May 11, 2012
Norman, OK USA
Review by Bob Birdwell
Photos by Vernon L. Gowdy, III
In the intensely red state of Oklahoma, there are few opportunities for its usually covert gay community to let their collective guard down. But on a drizzly, cool and overcast night in Norman, the warmth and ambiance inside the Riverwind Casino's Showplace Theater opened its arms to greet a gathering of euphoric Melissa Etheridge fans.
Tonight, the crowd inside would be subject to an evening filled with great music from one of rock's less polarizing, yet iconic musical legends. It would be an evening of uninhibited celebration and affirmation of a lifestyle well outside of the mainstream. This overt celebration of freedom, when juxtaposed with news that the state's first female governor just signed legislation allowing its citizens to openly carry firearms, was a symbol of the many cultural dichotomies that accompany red states. But that was the big picture outside. Inside, Melissa Etheridge was occupying her own time and space reserved strictly for her legion of disparate and diverse fans.
The house lights began to dim proportional to the rising cheers of a hungry audience. With rhythmically long strides timed perfectly with the opening riffs of "Fearless Love," Etheridge emerged from the darkness into the warm lights of the theater stage. Leaning far over the front of her Ovation 12-string, her long blond mane nearly obscured her face from view. Moving up to the center stage mic, the 'Un-Devine Miss M' suddenly threw her hair back and exploded in song to the raucous delight of the crowd.
"This is the one, right?" she mused. "This is the one? You know for sure? Are we finally old enough to have mature relationships? Finally, no more stalking, no more, no more! I want to come over!" Perhaps this song, more than any other, exemplified the theme and tone of the evening. She would include a notable mix of songs from the Fearless Love album and other, more iconic songs such as, "I'm the Only One" and "Bring Me Some Water" and "Come to My Window."
Etheridge was warm and inviting. She was clearly enjoying the evening as much as her audience. She moved across the breadth of the Showplace's wide stage throughout the evening, engaging as many of her fans as possible. Her voice was strong and outstanding, the backing band was tight. The combination produced a dynamic show that kept the audience engaged from beginning to tend.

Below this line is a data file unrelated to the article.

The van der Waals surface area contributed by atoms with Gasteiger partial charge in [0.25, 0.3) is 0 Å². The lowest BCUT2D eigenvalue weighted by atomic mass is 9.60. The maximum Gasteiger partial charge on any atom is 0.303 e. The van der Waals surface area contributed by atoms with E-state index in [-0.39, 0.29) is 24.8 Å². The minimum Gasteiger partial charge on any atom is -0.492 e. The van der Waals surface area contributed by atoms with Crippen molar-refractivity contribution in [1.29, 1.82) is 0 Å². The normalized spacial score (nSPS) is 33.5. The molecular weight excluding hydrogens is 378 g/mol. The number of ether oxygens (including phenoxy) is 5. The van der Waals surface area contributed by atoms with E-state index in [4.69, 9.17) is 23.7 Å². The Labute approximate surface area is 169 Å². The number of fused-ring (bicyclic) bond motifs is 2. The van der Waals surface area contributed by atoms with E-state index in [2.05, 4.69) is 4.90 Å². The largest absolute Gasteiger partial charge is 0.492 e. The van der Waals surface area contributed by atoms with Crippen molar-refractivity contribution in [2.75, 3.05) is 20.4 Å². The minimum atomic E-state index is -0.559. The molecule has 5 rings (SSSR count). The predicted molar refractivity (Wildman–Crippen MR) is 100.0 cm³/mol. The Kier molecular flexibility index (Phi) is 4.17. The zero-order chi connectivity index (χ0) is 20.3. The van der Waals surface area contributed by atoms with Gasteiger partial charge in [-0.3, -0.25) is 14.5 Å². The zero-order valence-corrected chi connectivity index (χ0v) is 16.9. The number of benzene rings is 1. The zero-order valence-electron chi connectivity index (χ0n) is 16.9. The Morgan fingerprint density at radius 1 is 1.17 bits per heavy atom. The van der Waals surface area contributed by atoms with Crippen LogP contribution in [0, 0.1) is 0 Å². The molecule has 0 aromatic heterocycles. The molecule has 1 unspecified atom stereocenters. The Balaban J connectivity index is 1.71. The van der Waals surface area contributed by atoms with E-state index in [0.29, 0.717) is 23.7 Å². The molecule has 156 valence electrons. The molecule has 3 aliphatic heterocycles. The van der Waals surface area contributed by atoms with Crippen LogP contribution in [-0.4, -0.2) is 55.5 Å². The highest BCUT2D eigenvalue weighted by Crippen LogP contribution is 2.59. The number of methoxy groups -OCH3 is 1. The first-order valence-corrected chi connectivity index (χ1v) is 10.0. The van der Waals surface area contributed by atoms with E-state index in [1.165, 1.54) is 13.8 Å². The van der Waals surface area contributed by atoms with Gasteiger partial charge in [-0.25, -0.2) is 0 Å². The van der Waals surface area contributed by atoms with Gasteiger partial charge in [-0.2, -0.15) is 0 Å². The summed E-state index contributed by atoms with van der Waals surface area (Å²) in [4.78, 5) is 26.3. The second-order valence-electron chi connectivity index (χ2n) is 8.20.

On several occasions, such as "Black as the Night", Etheridge would demonstrate her impressive guitar skills. She even shared the neck of lead guitarist Peter Thorn's Fender from behind him as they simultaneously played dueling solos. The remaining supporting cast members were drummer Blair Sinta and bassist Brent Simon.
Etheridge's place as one of rock's leading ladies remains solid. She treated the crowd as a mother would her children. Her exchanges centered a round relationships and the courage to be 'who you are.' They were words this crowd clearly wanted - and expected - to hear. The front half of the audience never sat down; always danced, sang all the songs and bounced and screamed like adolescent teens. The highlight of tonight's gathering would come with the song, "Precious Pain". This one was the proverbial alter call of the night. Before it was over, the entire front part of the house would be covered with outstretched arms reaching for their heroine on stage. The scene was similar to the faithful paying homage to its patron saint. Perhaps that's exactly what her presence tonight instilled.
The evening concluded with the encore piece "Like the Way I Do". This classic piece of work, from her debut album, morphed into a lengthy rhythmic and hypnotic frenzy that left the audience spent. When it concluded, there was nothing left to say. With a collective bow, a smiling Etheridge and her ensemble disappeared into the darkness from whence they came.
Your Little Secret
Come to My Window
The Wanting of You
I Run for Life
I'm the Only One
Bring Me Some Water
Gently We Row
Like the Way I Do